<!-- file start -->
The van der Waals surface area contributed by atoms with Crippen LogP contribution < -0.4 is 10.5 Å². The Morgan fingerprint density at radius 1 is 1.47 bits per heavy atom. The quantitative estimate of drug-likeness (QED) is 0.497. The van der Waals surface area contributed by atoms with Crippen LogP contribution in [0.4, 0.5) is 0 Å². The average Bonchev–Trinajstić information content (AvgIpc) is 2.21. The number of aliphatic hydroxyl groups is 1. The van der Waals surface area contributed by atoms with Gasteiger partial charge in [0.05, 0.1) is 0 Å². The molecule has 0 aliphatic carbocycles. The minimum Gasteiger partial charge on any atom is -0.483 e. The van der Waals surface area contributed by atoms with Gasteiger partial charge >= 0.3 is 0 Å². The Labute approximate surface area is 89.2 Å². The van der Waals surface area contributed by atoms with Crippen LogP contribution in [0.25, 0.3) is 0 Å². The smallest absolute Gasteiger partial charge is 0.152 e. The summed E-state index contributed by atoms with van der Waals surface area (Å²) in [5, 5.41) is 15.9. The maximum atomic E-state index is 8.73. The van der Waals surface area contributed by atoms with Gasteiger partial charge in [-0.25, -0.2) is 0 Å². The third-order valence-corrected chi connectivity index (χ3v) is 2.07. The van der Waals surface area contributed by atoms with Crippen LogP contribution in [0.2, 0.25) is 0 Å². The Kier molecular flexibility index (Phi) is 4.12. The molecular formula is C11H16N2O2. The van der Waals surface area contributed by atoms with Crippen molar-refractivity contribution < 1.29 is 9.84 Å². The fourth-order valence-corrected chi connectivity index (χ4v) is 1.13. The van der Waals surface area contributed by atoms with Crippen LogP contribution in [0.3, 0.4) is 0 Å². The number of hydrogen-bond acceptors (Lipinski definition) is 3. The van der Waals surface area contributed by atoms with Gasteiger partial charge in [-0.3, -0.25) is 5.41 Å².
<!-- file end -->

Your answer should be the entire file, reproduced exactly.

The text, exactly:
The van der Waals surface area contributed by atoms with Crippen LogP contribution < -0.4 is 10.5 Å². The Morgan fingerprint density at radius 1 is 1.47 bits per heavy atom. The quantitative estimate of drug-likeness (QED) is 0.497. The van der Waals surface area contributed by atoms with Crippen LogP contribution in [0.4, 0.5) is 0 Å². The average Bonchev–Trinajstić information content (AvgIpc) is 2.21. The number of aliphatic hydroxyl groups is 1. The van der Waals surface area contributed by atoms with Gasteiger partial charge in [0.05, 0.1) is 0 Å². The molecule has 0 aliphatic carbocycles. The minimum Gasteiger partial charge on any atom is -0.483 e. The van der Waals surface area contributed by atoms with Gasteiger partial charge >= 0.3 is 0 Å². The Labute approximate surface area is 89.2 Å². The van der Waals surface area contributed by atoms with Crippen LogP contribution in [0.25, 0.3) is 0 Å². The smallest absolute Gasteiger partial charge is 0.152 e. The summed E-state index contributed by atoms with van der Waals surface area (Å²) in [5, 5.41) is 15.9. The maximum atomic E-state index is 8.73. The van der Waals surface area contributed by atoms with Gasteiger partial charge in [-0.25, -0.2) is 0 Å². The third-order valence-corrected chi connectivity index (χ3v) is 2.07. The van der Waals surface area contributed by atoms with Crippen LogP contribution in [0.2, 0.25) is 0 Å². The Kier molecular flexibility index (Phi) is 4.12. The molecular formula is C11H16N2O2. The van der Waals surface area contributed by atoms with Crippen molar-refractivity contribution < 1.29 is 9.84 Å². The fourth-order valence-corrected chi connectivity index (χ4v) is 1.13. The van der Waals surface area contributed by atoms with Crippen LogP contribution in [0.3, 0.4) is 0 Å². The number of hydrogen-bond acceptors (Lipinski definition) is 3. The van der Waals surface area contributed by atoms with Gasteiger partial charge in [-0.3, -0.25) is 5.41 Å².